Ó Cuív decides to remain in FF

 

Former Fianna Fáil deputy leader Éamon Ó Cuív has decided to stay in Fianna Fáil party despite his opposition to its support for a Yes vote in the forthcoming referendum on the EU reform treaty.

The Galway West TD and former government minister called a press conference outside Leinster House at which he announced his decision.

Mr Ó Cuív resigned as the party’s deputy leader in February when he announced that he could not support the Fianna Fáil position in favour of the treaty.

In his statement this evening, Mr Ó Cuív said he had reflected on the situation over the long weekend, and come to he decision that he could make the best contribution to politics as a member of Fianna Fáil, which was founded by his grandfather Éamon de Valera.

"I will therefore continue to work from within to restore the party to its original ethos," he said. "I can see no party other than Fianna Fáil, for all its faults, that represents my views."

Mr Ó Cuív said he would not be taking part in any media debates on the fiscal treaty referendum or making any further comment on the matter and would fully respect whatever decision the electorate made on May 31st.

However, he told reporters on the plinth outside Leinster House this evening that he believed "with all my heart and mind" that to pass the referendum would be a mistake.  He also denied trying to undermine the position of Fianna Fáil leader Micheál Martin.

Fianna Fáil whip, Seán Ó Fearghail said this evening he welcomed Mr Ó Cuív’s decision. “I would like to acknowledge and welcome my party colleague Éamon Ó Cuív’s confirmation that he will remain a member of Fianna Fáil and will not be campaigning against the party in the referendum campaign,” he said in a statement. “We welcome this clarity and Éamon’s determination to play a constructive role in the renewal of the party.”

Yesterday, Ó Cuív accused the party leadership of attempting to force him out. He told The Irish Times last night that a letter he received from Mr Ó Fearghail had left him with a stark choice.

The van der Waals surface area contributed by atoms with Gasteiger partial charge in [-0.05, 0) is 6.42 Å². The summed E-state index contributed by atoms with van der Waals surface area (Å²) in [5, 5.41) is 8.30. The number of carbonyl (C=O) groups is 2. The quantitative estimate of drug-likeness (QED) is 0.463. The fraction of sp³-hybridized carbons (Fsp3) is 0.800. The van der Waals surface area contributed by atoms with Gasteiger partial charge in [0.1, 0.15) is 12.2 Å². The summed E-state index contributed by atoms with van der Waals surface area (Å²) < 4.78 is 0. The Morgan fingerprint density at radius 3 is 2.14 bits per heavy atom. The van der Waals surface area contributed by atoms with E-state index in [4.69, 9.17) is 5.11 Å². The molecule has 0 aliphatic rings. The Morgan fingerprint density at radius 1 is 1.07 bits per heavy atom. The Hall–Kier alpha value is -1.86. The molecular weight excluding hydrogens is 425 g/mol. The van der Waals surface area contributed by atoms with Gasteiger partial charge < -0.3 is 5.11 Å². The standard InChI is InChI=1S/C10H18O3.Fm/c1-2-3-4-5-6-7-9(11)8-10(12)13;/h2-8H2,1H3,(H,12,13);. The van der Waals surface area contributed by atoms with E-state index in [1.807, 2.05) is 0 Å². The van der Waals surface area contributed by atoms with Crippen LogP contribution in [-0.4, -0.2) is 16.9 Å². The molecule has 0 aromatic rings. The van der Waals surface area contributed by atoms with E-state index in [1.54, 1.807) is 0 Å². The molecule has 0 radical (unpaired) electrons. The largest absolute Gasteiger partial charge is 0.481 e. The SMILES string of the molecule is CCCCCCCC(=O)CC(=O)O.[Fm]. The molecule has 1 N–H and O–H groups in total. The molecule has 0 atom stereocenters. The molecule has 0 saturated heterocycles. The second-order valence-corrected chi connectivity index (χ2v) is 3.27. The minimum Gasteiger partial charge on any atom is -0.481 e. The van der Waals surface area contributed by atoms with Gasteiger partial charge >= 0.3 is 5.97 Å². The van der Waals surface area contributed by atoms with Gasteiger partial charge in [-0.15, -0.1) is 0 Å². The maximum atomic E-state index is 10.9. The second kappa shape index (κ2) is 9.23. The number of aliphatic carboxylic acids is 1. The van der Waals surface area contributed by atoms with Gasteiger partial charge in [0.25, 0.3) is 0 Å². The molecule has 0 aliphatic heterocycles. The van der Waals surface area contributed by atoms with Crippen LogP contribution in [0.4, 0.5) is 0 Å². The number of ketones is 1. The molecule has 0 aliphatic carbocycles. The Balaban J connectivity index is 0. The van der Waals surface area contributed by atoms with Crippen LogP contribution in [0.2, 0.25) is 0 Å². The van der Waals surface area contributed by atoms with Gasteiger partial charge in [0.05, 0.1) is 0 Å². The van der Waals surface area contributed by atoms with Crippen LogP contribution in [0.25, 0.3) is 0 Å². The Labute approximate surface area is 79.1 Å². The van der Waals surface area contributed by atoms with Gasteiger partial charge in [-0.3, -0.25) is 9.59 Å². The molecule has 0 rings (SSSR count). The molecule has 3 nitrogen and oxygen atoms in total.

Mr Ó Cuív said the letter had a clear implication that he would have to leave the party if he did not accept its contents.

He quoted from the letter sent to him by the party whip as saying: “Each of us signed a pledge when we accepted the Fianna Fáil nomination in the last election and we agreed to clear and long-established parliamentary party rules about respecting party policy.

“It is not feasible for individual party members to campaign as they wish, irrespective of the parliamentary party’s formally adopted position.”

The letter also said the party leader accepted Mr Ó Cuív had not planned to campaign publicly against the treaty, but “any media exposure advancing a No vote between now and the referendum” could not be accepted.

“There is nothing in the party rules or history which would allow a senior member to participate in a campaign against the party’s agreed policy,” the letter added.

Mr Ó Cuív said “the idea the party can now pretend they haven’t put a very stark choice to me defies any reading of that letter”.

Fianna Fáil sources pointed to the fact that the letter was sent to Mr Ó Cuív at his own request following discussions with Mr Ó Fearghail on Friday and Saturday.

Mr Ó Cuív was born and raised in Dublin but moved to live and work in Connemara during the 1970s. He was first elected to the Dáil for Galway West in 1992 and he was appointed as minister of State when Fianna Fáil took power in 1997.

He was promoted to the cabinet as minister for community, rural and Gaeltacht affairs by Bertie Ahern in 2002 despite his public disclosure that he had voted against the Nice treaty in 2001 which was defeated despite the support of the then government parties. He also voted against entry into the EEC in 1972.